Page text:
if only we all thought this way what a lovelier world we would all live in...
Thank you for popping by Leslie, I love hearing from you.

Beverly said...

You have left me weeping. Thank you for sharing your kind heart and your joy with all of us.

White Ironstone Cottage said...

Love this post and your lovely blog too
Merry Christmas

Monica said...

This is such an amazing post Leslie. It made me cry. I'm so so glad that you have this platform. Thank you so much for reminding all of us to examine the lens in which we view our world. Wishing you a beautiful Christmas. With Love - Monica

Sherry @ No Minimalist Here said...

Beautiful post, Leslie! Thank you for the sharing your lovely words. Merry Christmas.

Leena Milligan Lanteigne said...

Beautiful post! Thank you so much for sharing! Merry Christmas! Hugs, Leena

Debra@CommonGround said...

sending Christmas hugs and love, xo

Richella Parham said...

Oh, my. I just now had a chance to read this. I am partly sad that I've missed it until now, and partly so grateful that I got to read it now. Because I needed the blessing of reading it TODAY.

Thank you. Thank you for your service. But mostly thank you for seeing and for caring and for sharing that with us.

God bless you! And Merry Christmas!

sarahssidebar said...

What a beautiful post! Thanks for sharing this!
I'm a new follower from An Aloha Affair. Can't wait to read more updates from you!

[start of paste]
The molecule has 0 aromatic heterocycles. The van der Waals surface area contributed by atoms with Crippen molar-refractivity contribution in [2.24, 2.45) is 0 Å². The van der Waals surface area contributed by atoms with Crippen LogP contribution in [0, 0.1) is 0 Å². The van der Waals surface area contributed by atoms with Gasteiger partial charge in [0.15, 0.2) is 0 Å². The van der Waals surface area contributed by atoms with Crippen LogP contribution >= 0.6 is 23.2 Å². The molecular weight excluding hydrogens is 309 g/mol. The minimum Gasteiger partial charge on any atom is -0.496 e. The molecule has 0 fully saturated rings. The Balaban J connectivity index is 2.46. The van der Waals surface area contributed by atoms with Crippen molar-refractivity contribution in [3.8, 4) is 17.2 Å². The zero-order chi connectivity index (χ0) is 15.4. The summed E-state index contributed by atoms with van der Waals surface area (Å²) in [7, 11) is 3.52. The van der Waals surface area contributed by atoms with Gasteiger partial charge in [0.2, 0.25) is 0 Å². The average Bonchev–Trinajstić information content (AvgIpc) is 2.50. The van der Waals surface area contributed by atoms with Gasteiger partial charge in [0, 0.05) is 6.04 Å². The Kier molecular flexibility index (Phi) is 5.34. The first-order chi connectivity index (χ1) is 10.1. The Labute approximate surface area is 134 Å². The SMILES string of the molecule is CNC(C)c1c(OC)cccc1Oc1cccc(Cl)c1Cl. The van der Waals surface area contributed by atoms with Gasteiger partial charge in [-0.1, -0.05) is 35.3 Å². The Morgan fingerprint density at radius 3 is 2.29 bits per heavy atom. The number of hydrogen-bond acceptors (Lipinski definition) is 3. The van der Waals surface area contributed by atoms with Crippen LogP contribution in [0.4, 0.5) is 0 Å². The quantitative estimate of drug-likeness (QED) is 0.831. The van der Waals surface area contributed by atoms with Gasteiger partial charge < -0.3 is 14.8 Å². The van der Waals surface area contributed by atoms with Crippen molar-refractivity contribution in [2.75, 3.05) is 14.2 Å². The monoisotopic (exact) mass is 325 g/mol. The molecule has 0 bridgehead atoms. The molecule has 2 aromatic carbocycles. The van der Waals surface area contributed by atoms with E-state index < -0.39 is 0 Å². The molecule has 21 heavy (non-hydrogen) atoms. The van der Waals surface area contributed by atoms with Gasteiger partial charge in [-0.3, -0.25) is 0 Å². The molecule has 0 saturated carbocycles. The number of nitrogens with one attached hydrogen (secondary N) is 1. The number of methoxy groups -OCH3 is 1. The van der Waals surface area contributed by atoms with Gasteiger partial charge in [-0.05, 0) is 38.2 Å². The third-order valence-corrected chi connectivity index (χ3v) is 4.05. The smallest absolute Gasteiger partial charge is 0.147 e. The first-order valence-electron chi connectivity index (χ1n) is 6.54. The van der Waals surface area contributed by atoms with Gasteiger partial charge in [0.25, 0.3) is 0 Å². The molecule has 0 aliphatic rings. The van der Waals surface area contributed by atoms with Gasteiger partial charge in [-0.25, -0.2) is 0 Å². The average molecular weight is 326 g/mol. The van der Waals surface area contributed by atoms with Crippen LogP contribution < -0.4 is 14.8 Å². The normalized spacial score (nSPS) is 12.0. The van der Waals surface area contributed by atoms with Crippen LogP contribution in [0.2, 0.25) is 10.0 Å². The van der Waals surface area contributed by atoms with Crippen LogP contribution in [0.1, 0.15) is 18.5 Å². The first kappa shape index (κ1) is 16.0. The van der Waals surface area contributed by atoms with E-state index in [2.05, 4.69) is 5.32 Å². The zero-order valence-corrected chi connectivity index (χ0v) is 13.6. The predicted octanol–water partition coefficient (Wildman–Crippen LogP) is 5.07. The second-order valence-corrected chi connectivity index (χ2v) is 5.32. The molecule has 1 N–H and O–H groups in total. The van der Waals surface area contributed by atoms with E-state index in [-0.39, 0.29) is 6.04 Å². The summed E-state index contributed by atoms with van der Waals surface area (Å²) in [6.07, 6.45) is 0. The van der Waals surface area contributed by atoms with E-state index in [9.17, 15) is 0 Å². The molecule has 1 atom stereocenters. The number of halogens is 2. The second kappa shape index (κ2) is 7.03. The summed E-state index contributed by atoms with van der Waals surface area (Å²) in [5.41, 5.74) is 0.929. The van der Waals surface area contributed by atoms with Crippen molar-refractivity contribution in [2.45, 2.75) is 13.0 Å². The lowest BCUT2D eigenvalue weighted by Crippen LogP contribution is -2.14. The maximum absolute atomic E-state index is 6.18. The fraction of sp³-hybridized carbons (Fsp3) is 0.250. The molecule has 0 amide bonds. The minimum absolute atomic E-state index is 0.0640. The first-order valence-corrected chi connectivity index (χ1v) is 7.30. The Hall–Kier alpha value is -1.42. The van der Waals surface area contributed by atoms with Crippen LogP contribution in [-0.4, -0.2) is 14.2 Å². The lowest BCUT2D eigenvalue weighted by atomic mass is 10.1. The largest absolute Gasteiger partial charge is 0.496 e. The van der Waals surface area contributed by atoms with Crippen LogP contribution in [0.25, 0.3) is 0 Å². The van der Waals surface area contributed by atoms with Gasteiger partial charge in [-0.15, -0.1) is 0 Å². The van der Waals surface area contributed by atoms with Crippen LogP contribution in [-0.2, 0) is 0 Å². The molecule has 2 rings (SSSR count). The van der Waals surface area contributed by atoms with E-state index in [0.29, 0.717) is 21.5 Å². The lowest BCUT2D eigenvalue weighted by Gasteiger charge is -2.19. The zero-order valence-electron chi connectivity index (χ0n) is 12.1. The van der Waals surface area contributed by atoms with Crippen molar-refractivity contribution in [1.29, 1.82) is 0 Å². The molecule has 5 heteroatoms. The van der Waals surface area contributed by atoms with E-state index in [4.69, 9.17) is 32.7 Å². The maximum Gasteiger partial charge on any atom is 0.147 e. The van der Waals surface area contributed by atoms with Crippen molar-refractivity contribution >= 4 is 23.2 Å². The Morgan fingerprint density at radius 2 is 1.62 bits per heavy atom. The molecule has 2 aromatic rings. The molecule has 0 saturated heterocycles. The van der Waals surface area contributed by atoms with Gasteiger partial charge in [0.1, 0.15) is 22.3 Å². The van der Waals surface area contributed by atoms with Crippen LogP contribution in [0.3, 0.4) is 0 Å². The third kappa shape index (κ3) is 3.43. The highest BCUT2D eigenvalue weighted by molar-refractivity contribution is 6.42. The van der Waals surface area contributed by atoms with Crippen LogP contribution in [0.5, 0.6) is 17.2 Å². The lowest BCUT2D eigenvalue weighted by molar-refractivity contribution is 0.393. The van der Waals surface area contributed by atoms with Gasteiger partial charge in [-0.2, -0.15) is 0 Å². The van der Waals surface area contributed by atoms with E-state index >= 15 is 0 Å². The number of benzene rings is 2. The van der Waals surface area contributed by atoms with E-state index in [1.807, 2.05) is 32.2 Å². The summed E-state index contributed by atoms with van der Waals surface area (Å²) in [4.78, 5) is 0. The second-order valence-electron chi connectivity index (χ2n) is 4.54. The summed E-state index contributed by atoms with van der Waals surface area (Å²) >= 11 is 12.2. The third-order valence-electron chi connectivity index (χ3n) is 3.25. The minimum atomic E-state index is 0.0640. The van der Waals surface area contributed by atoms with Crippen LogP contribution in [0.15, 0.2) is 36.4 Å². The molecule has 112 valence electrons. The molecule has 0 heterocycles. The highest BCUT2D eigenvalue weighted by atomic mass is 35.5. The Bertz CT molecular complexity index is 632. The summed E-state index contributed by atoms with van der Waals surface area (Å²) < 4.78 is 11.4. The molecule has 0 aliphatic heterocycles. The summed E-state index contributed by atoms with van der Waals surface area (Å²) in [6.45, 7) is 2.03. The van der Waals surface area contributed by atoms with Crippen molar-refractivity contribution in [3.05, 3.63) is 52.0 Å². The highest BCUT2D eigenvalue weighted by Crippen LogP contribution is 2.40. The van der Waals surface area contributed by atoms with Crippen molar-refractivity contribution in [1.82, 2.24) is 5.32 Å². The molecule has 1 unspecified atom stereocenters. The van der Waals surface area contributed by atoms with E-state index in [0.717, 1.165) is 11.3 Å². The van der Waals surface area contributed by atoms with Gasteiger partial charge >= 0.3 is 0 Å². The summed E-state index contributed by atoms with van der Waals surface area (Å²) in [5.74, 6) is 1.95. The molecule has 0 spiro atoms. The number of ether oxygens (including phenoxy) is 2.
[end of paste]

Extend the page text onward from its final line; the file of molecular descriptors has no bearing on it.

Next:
WhatJeanLikes said...

Hope drives us every day to do good, to keep going amidst the bad in the world. I truly love your words and sentiments that you so eloquently shared in this post.

If you have time, we'd love to have you come and link up to the Aloha Friday Blog Hop if you haven't already! (Thank you so very much if you've already linked up, I truly appreciate it!!) I'm following you BTW :)

Come and link up, enter the giveaway (if you haven't yet) and celebrate the coming weekend with us!


Jean {What Jean Likes}

Anonymous said...

What a pretty inspirational post <3

I'm your new follower from the Aloha Blog post :)


Anonymous said...

What a beautiful post. Hi! I found your blog on the hop and am your newest follower! Thought that you might (please) wanna hop on by my blog and follow me back!!


Tamera Beardsley said...

My dear ... this is amazing!